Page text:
One can certainly hope for the best in Sudan, but the liabilities the country faces in transitioning to peace, let alone to democracy, remain sizable.
Winston Churchill has as good a claim as anyone to have been the greatest statesman of the 20th century. Yet while his reputation is secure, it has never been uncontested. In his lifetime he was denounced at various times by Communists and Nazis, reactionaries and progressives, including many members of both the parties which he represented at one time or another. Now he is often criticised as an imperialist or a Zionist, blamed for famine in India, and has “racist” graffiti daubed on his statue in Westminster. Does he deserve the insults of posterity any more than he did those of his contemporaries?
A good place to look for an answer to this question is Churchill’s early book The River War, a new edition of which has recently been released by St. Augustine’s Press. He was only 24 when he wrote this Historical Account of the Reconquest of the Soudan, yet he was already a seasoned veteran of conflict in two continents: a soldier, a war correspondent, and a published author, all of which he saw as preparation for a political career. Above all, he was a Victorian, with the attitudes of his era. Only an extraordinary man could have achieved so much at such a tender age, but in the England of 1899, jingoistic assumptions about the superiority of “civilised” peoples were all too ordinary and the young Winston should be judged accordingly.
Churchill at the Clash of Civilisations
When political Islam took centre stage after the 9/11 terror attacks, a quotation from The River War went viral. The passage reads as follows:
How dreadful are the curses which Mohammedanism lays upon its votaries! Besides the fanatical frenzy, which is as dangerous as hydrophobia in a dog, there is the fearful fatalistic apathy. . . . Improvident habits, slovenly systems of agriculture, sluggish methods of commerce, and insecurity of property exist wherever the followers of the Prophet rule or live. A degraded sensualism deprives this life of its grace and refinement; the next of its dignity and sanctity. The fact that in Mohammedan law every woman must belong to some man as his absolute property—either as a child, a wife, or a concubine—must delay the final extinction of slavery until the faith of Islam has ceased to be a great power among men.
Churchill concedes that “individual Moslems may show splendid qualities” and that many have fought for the Queen, but he insists that “no stronger retrograde force exists in the world.” Islam is “a militant and proselytising faith”: “Were it not that Christianity is sheltered in the strong arms of science—the science against which it had vainly struggled—the civilisation of modern Europe might fall, as fell the civilisation of ancient Rome.”
Taken out of context, this tirade might lead the unwary to assume that Churchill was an enemy of Islam of the most extreme kind. In reality, his outburst seems to have been prompted by nothing more than the fatalism of a Muslim train driver in the face of a technical fault which a resourceful British officer was able to repair. One should not read too much into a passage that he decided to cut from later editions. There is no denying the power of the young Churchill’s prose—which owes much to Edward Gibbon, although the author of The Decline and Fall of the Roman Empire was an admirer of Islam. But a modern author who submitted such a provocative text to his publisher might be told that he was risking ostracism or worse.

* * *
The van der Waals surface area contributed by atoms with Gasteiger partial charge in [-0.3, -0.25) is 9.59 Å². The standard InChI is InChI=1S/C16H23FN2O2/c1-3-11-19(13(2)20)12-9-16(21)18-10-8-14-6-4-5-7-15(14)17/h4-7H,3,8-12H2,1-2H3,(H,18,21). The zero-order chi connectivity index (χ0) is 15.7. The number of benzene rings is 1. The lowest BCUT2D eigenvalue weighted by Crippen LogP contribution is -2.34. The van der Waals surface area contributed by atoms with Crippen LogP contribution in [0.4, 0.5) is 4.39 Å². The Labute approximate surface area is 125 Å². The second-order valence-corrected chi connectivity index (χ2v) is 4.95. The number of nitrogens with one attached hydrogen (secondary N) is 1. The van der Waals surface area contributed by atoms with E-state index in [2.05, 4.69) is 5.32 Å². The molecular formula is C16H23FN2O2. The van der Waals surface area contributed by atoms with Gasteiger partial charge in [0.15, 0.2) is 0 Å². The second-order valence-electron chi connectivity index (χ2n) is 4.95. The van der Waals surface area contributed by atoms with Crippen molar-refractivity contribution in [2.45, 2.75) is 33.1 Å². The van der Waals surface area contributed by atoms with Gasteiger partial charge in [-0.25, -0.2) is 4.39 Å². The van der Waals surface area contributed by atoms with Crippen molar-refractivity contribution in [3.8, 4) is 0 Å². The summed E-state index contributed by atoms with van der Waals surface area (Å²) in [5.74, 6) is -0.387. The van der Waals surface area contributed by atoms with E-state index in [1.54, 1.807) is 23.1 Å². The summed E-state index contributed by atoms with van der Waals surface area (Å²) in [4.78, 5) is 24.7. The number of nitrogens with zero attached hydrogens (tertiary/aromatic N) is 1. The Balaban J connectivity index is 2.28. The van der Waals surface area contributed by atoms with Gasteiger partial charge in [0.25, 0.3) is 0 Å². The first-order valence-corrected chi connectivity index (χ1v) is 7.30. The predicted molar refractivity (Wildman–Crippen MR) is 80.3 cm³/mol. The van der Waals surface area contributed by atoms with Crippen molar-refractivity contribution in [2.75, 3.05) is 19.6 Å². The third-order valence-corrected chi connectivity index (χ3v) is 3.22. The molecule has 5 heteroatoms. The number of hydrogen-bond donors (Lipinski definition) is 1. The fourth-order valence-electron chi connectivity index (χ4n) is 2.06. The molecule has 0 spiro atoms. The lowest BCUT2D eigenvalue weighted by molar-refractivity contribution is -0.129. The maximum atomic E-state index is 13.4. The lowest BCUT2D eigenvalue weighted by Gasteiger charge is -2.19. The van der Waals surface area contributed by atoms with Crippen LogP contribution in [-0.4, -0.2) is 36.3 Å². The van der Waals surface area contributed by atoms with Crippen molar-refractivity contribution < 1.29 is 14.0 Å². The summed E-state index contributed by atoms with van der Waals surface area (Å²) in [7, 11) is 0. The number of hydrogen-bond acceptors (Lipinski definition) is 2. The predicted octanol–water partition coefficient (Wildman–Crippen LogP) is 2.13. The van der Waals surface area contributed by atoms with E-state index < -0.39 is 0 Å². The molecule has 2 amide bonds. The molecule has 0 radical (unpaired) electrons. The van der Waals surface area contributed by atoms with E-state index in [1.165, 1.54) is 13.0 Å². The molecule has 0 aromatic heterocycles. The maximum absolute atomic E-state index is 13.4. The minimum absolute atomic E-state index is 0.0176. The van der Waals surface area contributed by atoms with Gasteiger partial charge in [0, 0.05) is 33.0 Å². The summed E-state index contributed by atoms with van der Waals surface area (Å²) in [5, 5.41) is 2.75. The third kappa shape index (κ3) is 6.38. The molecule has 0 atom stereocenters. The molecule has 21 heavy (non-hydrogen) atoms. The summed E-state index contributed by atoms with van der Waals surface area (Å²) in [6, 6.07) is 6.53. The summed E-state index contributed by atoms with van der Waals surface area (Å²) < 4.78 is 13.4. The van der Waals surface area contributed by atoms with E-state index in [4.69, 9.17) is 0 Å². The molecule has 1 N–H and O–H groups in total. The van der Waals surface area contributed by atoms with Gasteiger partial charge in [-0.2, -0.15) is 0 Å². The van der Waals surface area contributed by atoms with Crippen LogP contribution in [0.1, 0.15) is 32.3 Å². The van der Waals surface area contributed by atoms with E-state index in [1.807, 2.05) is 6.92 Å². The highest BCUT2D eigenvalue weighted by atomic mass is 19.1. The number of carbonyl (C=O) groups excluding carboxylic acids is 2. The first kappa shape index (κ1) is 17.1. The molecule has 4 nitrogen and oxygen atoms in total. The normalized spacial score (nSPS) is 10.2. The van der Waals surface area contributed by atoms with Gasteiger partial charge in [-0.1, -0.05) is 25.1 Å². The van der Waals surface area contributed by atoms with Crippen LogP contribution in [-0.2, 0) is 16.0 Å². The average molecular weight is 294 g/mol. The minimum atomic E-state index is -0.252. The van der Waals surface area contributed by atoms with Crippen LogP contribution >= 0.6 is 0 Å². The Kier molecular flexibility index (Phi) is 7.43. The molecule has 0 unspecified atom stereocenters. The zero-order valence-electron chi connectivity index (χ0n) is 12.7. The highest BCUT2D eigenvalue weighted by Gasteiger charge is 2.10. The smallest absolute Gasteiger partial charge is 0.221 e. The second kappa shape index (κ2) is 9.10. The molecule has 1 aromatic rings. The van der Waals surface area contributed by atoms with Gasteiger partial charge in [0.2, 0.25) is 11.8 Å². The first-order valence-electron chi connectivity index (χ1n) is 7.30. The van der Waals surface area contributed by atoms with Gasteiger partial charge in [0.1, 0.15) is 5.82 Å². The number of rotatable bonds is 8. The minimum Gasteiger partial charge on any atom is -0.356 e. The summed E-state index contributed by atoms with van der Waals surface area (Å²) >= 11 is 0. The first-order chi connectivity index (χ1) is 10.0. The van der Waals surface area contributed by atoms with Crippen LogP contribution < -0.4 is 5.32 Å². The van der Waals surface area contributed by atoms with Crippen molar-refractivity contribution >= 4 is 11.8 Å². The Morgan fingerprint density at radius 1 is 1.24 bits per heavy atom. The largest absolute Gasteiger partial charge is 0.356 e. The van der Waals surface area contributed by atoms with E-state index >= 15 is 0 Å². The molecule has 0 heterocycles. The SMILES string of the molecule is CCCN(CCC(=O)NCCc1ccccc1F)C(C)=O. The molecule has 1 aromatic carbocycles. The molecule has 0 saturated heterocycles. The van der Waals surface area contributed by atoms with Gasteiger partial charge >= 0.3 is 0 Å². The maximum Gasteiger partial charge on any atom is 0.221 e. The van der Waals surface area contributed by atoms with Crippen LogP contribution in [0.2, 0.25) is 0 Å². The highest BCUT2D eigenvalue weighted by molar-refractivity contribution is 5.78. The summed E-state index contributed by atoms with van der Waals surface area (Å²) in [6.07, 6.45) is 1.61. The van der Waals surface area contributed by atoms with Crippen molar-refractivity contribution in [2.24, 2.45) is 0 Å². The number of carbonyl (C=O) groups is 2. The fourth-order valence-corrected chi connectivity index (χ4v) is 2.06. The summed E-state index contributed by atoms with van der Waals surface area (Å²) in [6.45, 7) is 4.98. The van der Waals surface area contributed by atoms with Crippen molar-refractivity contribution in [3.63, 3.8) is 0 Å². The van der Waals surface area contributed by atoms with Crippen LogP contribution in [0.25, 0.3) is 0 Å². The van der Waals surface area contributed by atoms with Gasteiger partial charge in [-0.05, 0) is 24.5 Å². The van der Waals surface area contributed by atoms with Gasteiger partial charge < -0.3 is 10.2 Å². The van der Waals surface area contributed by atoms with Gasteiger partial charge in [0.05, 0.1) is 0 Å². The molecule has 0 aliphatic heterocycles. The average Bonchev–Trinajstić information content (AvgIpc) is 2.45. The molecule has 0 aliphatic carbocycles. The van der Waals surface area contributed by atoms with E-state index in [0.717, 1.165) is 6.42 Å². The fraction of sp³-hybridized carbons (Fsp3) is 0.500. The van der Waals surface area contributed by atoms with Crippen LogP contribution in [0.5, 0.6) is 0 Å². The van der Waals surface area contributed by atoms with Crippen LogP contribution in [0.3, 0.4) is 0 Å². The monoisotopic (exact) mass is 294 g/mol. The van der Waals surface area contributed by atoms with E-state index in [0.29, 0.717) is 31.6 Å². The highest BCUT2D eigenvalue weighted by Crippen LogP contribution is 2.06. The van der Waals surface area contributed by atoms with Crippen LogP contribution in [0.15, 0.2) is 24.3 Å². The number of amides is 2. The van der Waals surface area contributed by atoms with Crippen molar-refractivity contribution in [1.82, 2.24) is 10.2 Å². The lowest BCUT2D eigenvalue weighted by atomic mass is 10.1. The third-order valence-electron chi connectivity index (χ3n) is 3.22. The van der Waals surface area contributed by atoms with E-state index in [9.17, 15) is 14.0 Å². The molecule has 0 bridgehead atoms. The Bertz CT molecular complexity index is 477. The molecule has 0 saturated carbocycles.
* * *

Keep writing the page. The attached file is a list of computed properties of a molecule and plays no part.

However, the reader who persists to the end, over more than a thousand pages, will soon realise that Churchill was far less hostile to the Muslim subjects of his book than this isolated passage might suggest. Elsewhere, he is fair and respectful towards the followers of the Mahdi, Mohammed Ahmed, and his successor, the Khalifa Abdullahi. He praises their courage and their resilience: “They fought for a cause to which they were devoted, and for a ruler in whose reign they acquiesced.” He is sympathetic to the Mahdist uprising against “the yoke of the Turks” and he insists that the Dervishes were not savages, but had sophisticated institutions of their own: they “may under happier circumstances and with tolerant guidance develope [sic] into a virtuous and law-abiding community.” Churchill’s experience with both Indian and African troops fighting on the British side taught him that segregation on racial or religious grounds in the military sphere was unjustifiable. This, remember, was half a century before President Truman came to the same conclusion and abolished it in the US armed forces.
Moreover, Churchill subjects his own comrades and countrymen to strictures no less severe than their foes. Not only political opponents, such as Gladstone, but even the victorious commander-in-chief, Sir Herbert (later Lord) Kitchener, receives sustained criticism. Referred to by his Egyptian title of “Sirdar,” Kitchener is castigated for taking revenge on the Dervish disciples of the Mahdi, in particular for destroying his memorial and exhuming his remains. Churchill robustly condemns such merciless measures and gives modern readers, who will recall campaigns against Islamist foes in our own time, food for thought.
Glimpses of Greatness
But The River War is worth reading not merely to satisfy oneself that Churchill does not deserve the anachronistic obloquy heaped upon him by zealots of the cancel culture. It is a serious monograph on a neglected episode of military history, a vivid first-hand account of a formative experience in its author’s life, and a cracking good story, too. His powers of endurance, judgement, and observation, his insatiable curiosity and appetite for adventure are already apparent. So too are the vivid turns of phrase that pepper almost every page, foreshadowing the wartime oratory of 40 years later. In this book, perhaps for the first time in Churchill’s career, there is an inkling of the greatness to come.